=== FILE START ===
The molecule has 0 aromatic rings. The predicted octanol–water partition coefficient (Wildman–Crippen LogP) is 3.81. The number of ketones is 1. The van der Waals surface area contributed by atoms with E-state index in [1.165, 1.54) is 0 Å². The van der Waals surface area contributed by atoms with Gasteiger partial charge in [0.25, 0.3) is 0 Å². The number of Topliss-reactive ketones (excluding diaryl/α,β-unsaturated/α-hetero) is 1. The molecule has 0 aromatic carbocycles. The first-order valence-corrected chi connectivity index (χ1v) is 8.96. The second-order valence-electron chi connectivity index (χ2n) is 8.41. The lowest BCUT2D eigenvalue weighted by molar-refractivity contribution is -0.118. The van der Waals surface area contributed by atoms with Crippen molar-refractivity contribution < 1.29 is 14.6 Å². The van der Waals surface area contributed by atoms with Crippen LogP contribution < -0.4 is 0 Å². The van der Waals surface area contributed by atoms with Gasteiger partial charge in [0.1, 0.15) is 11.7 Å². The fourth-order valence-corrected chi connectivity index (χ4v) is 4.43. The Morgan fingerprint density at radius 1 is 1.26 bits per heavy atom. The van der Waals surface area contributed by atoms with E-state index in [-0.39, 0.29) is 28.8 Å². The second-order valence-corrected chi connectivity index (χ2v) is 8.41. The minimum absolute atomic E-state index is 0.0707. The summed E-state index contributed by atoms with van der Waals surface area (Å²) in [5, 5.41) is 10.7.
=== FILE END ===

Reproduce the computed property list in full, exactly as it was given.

The molecule has 0 aromatic rings. The predicted octanol–water partition coefficient (Wildman–Crippen LogP) is 3.81. The number of ketones is 1. The van der Waals surface area contributed by atoms with E-state index in [1.165, 1.54) is 0 Å². The van der Waals surface area contributed by atoms with Gasteiger partial charge in [0.25, 0.3) is 0 Å². The number of Topliss-reactive ketones (excluding diaryl/α,β-unsaturated/α-hetero) is 1. The molecule has 0 aromatic carbocycles. The first-order valence-corrected chi connectivity index (χ1v) is 8.96. The second-order valence-electron chi connectivity index (χ2n) is 8.41. The lowest BCUT2D eigenvalue weighted by molar-refractivity contribution is -0.118. The van der Waals surface area contributed by atoms with Crippen molar-refractivity contribution < 1.29 is 14.6 Å². The van der Waals surface area contributed by atoms with Crippen LogP contribution < -0.4 is 0 Å². The van der Waals surface area contributed by atoms with Gasteiger partial charge in [0.1, 0.15) is 11.7 Å². The fourth-order valence-corrected chi connectivity index (χ4v) is 4.43. The Morgan fingerprint density at radius 1 is 1.26 bits per heavy atom. The van der Waals surface area contributed by atoms with E-state index in [-0.39, 0.29) is 28.8 Å². The second-order valence-corrected chi connectivity index (χ2v) is 8.41. The minimum absolute atomic E-state index is 0.0707. The summed E-state index contributed by atoms with van der Waals surface area (Å²) in [5, 5.41) is 10.7.